Considering the strength of their comeback and their roar down the stretch, the consensus is still cool on Baskonia’s chances of pulling an upset in the playoffs. Emmet Ryan on why Zeljko Obradovic and Fenerbahce will be taking nothing for granted when they face off in the Euroleague post-season.
The road for Baskonia to the post-season has been well covered. The season started awfully, with club playing legend Pablo Prigioni stepping down because he wasn’t getting it done as a coach. That 0-4 opening put Baskonia in a big hole but they clawed hard, with Pedro Martinez coming in and getting them back into contention. The real run however didn’t come until the final stretch. Winning 6 straight put them in the playoffs, their closing season loss to Anadolu Efes was a dead rubber and little should be read into it.
This is a side that got hot when it mattered and has the type of momentum that ought to concern anybody getting them. The best analogy I can think of is the 2005 Pittsburgh Steelers, who ended up in the NFL playoffs with a wildcard spot but then went all the way having got hot at the right time. That’s the image being put front and centre by Baskonia.
Yet nobody’s really believing in them. Their results against the Top 4 probably skew the view on them, going 2-6 on the season against the sides with home court in the post-season including 0-2 vs their opponents in this series. Don’t think for a moment that Zeljko Obradovic is seeing this as a straightforward one. He’s seen the form for Baskonia and, even with Jayson Granger down, he knows this could be a big test for his charges.
Retaining the Euroleague crown is brutal at the best of times but at least the Olympiacos side that went back-to-back in 2012 and 2013 didn’t lose contributors on the scale of Bogdan Bogdanovic and Ekpe Udoh between those campaigns. Fener has taken an approach of replacing production rather than replacing personnel with their bid to retain the title.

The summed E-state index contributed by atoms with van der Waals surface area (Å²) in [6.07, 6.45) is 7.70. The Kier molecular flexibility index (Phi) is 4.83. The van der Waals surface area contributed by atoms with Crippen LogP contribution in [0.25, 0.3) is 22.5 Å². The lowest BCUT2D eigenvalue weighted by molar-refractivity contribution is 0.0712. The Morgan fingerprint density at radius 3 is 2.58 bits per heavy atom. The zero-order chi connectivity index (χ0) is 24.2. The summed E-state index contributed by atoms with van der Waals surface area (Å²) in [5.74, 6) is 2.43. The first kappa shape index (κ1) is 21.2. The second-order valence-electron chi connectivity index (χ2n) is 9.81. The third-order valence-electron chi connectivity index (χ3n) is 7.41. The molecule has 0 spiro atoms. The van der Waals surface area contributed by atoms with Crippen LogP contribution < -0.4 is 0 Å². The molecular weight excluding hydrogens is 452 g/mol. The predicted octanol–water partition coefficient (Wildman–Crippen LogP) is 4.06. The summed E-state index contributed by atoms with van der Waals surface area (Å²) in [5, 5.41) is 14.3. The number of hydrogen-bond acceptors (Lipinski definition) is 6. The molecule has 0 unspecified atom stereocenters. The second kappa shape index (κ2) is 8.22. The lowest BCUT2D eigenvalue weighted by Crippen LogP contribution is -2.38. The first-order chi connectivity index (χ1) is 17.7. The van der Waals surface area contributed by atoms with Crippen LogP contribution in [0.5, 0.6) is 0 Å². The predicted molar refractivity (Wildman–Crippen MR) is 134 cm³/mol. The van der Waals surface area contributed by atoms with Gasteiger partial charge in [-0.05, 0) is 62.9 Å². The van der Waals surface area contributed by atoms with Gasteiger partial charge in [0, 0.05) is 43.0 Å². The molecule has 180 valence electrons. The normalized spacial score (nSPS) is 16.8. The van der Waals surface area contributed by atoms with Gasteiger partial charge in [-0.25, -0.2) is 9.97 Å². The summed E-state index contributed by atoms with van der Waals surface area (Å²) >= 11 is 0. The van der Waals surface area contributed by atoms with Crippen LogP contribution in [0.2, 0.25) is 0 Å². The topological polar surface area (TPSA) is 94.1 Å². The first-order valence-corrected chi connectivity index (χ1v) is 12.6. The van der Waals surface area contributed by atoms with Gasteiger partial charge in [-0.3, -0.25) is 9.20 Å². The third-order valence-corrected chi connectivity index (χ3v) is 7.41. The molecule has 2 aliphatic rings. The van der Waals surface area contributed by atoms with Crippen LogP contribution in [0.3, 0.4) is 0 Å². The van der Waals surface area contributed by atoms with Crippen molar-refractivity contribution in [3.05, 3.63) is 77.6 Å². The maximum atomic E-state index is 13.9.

That’s led to a far more consistent season but fewer games where, at their best, they looked like they could come out of nowhere to crush a side. There’s talent there but everything is by committee. That requires far more balance and leads to far fewer instances of being able to just have someone step up and put their foot on the gas pedal to drive a wedge between sides.
This doesn’t mean Fener aren’t as good as last season, rather that their range is narrower. The basement and ceiling for Fener’s in-game performances has tightened. With such improved consistency comes serious chemistry upsides. The drawback is that it is dependent on that chemistry aspect. One force of chaos could really mess things up.
Tornike Shengelia is such a force and that’s where Zoc will work back from. Taking out Toko would have been an option with last year’s roster but still a gamble. With this year’s Fener, it’s much more about containment. Slow the impact of him, make the rest of Baskonia work more, grind until they make enough mistakes. It’s not as sexy but it is effective.
Baskonia are under-rated going into this series, yet still I’m saying Fener in a sweep.